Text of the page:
But that is not all. There is one component I would add that they NEED to see from us – and that is passion for what we do, the art we create, interpret, and teach. Do you really believe there was no passion in the overtime between the US and Brazil in Soccer? Or between Japan and USA in Women’s softball? Passion reigned supreme when those events ended. But passion should fill our hearts as educators and we should not be afraid to show it in a rehearsal or in a concert. How much better will students react when they see someone excited and energized about what they do? Never forget why you became a musician – it was a love affair with sound (this great advice was shared with me by Francis McBeth some years ago). They need it as much as the five qualities named by Dr. Reimer.
In some cases, these athletes have spent a lifetime training for 10 seconds of glory. One match. Just under 51 seconds of the most exciting swimming final ever. But they prepare with a mindset to give their personal best each time – the process of their preparation is to be the best in the world. Our students are a little different and sometimes are far from that standard, but it doesn’t mean we should give up because it is never going to be attainable. Their coaches have taken TIME to teach them – they set them on a path towards excellence, they inspired them to believe in themselves, they put them through a process so that no matter if there were three people who finished ahead of them they know that they have given their best.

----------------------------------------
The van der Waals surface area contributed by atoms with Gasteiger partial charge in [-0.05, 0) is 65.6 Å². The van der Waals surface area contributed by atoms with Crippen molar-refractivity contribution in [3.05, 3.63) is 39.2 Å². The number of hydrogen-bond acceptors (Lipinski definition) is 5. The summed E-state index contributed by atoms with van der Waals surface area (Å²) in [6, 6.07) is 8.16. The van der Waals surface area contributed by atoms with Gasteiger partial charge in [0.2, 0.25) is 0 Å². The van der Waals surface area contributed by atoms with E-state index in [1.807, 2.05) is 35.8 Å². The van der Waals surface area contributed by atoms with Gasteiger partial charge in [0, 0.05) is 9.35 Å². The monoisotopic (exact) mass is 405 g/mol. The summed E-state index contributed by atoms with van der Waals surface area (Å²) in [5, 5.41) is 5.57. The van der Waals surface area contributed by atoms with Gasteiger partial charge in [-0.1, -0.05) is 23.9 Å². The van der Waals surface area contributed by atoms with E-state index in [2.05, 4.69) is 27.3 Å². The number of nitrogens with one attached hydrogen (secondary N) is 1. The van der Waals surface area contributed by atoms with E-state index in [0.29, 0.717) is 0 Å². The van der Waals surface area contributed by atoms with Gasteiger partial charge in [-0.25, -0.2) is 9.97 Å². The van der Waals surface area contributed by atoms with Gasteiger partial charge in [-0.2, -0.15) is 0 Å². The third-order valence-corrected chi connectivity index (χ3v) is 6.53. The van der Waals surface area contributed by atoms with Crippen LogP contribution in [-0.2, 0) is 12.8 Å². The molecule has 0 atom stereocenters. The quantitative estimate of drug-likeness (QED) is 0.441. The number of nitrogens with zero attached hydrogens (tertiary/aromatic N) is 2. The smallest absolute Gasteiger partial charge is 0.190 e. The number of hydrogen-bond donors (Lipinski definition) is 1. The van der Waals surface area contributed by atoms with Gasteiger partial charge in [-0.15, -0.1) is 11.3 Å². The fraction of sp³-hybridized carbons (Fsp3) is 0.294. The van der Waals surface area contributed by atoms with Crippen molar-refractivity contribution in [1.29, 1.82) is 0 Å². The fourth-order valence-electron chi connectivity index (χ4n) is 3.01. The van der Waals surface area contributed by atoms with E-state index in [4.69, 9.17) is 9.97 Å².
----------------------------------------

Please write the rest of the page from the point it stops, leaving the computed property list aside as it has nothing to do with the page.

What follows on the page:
Maybe a concert doesn’t need to be an hour long – maybe it only needs to be 40 minutes of greatness instead of 60 minutes of better than average. Time is the biggest pressure we have day to day within our teaching schedules – ask anybody they will agree, maybe not on a Presidential choice, but on instructional time? Pshh, that is a no-brainer. When is the last time you heard anyone say “I wish I didn’t have as much time to teach my students?” These athletes continue to prove that the quality of the experience is more important than the quantity of experiences. Perhaps our instruction should reflect more of that commitment to raising the quality, and doing it in what little quantity we sometimes have.
We (as educators) are not in the business of working with professional musicians – but that doesn’t mean we should be lacking a professional attitude. Some of them are amatures, some slightly better, some that are exceptional – but they are all still kids. Kids who need role models committed to trusting, competence, cooperation, respect, courage, and passion. Role models who teach them because they love what it is that they do for all the right reasons. And before some of you take fingers to keyboard and call me out, yes those paychecks do help don’t they? But explain to me why I feel like a million bucks at the end of the Pines of Rome – for me that is one of those right reasons.
We want our students to make the right decisions as people and musicians. Let us lead them as their coaches in making our choices ones that inspire, challenge, and mold them into student musicians who seek to continually improve themselves. My opening ceremony for the year is now concluded , the torch is lit, and it is officially time to teach!